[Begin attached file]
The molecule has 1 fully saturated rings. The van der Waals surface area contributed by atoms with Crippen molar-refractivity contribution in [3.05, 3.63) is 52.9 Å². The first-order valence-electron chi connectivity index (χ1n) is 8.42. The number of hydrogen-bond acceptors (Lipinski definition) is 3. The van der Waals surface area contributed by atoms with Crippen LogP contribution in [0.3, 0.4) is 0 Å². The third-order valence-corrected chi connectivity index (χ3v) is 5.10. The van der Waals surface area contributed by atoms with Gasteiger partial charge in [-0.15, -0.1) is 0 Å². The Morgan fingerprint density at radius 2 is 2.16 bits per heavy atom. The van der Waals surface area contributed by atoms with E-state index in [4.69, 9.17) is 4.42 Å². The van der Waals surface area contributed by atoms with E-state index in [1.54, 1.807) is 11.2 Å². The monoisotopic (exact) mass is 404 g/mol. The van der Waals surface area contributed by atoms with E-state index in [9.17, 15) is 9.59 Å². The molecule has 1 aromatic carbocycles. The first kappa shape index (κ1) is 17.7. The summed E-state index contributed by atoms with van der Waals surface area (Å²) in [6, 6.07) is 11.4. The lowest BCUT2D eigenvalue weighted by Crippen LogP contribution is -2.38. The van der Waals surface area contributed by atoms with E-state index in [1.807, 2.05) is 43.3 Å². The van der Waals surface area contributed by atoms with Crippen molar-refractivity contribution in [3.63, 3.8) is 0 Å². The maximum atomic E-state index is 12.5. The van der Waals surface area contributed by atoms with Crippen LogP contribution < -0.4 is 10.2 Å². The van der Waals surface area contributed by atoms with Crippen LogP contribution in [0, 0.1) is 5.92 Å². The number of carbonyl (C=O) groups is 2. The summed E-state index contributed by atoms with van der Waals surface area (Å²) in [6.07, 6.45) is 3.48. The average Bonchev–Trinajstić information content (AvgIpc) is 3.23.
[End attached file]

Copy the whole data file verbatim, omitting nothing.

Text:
The molecule has 1 fully saturated rings. The van der Waals surface area contributed by atoms with Crippen molar-refractivity contribution in [3.05, 3.63) is 52.9 Å². The first-order valence-electron chi connectivity index (χ1n) is 8.42. The number of hydrogen-bond acceptors (Lipinski definition) is 3. The van der Waals surface area contributed by atoms with Crippen LogP contribution in [0.3, 0.4) is 0 Å². The third-order valence-corrected chi connectivity index (χ3v) is 5.10. The van der Waals surface area contributed by atoms with Gasteiger partial charge in [-0.15, -0.1) is 0 Å². The Morgan fingerprint density at radius 2 is 2.16 bits per heavy atom. The van der Waals surface area contributed by atoms with E-state index in [4.69, 9.17) is 4.42 Å². The van der Waals surface area contributed by atoms with E-state index in [1.54, 1.807) is 11.2 Å². The monoisotopic (exact) mass is 404 g/mol. The van der Waals surface area contributed by atoms with E-state index in [9.17, 15) is 9.59 Å². The molecule has 1 aromatic carbocycles. The first kappa shape index (κ1) is 17.7. The summed E-state index contributed by atoms with van der Waals surface area (Å²) in [6, 6.07) is 11.4. The lowest BCUT2D eigenvalue weighted by Crippen LogP contribution is -2.38. The van der Waals surface area contributed by atoms with E-state index in [1.807, 2.05) is 43.3 Å². The van der Waals surface area contributed by atoms with Crippen molar-refractivity contribution in [3.63, 3.8) is 0 Å². The maximum atomic E-state index is 12.5. The van der Waals surface area contributed by atoms with Crippen LogP contribution < -0.4 is 10.2 Å². The van der Waals surface area contributed by atoms with Crippen LogP contribution in [0, 0.1) is 5.92 Å². The number of carbonyl (C=O) groups is 2. The summed E-state index contributed by atoms with van der Waals surface area (Å²) in [6.07, 6.45) is 3.48. The average Bonchev–Trinajstić information content (AvgIpc) is 3.23.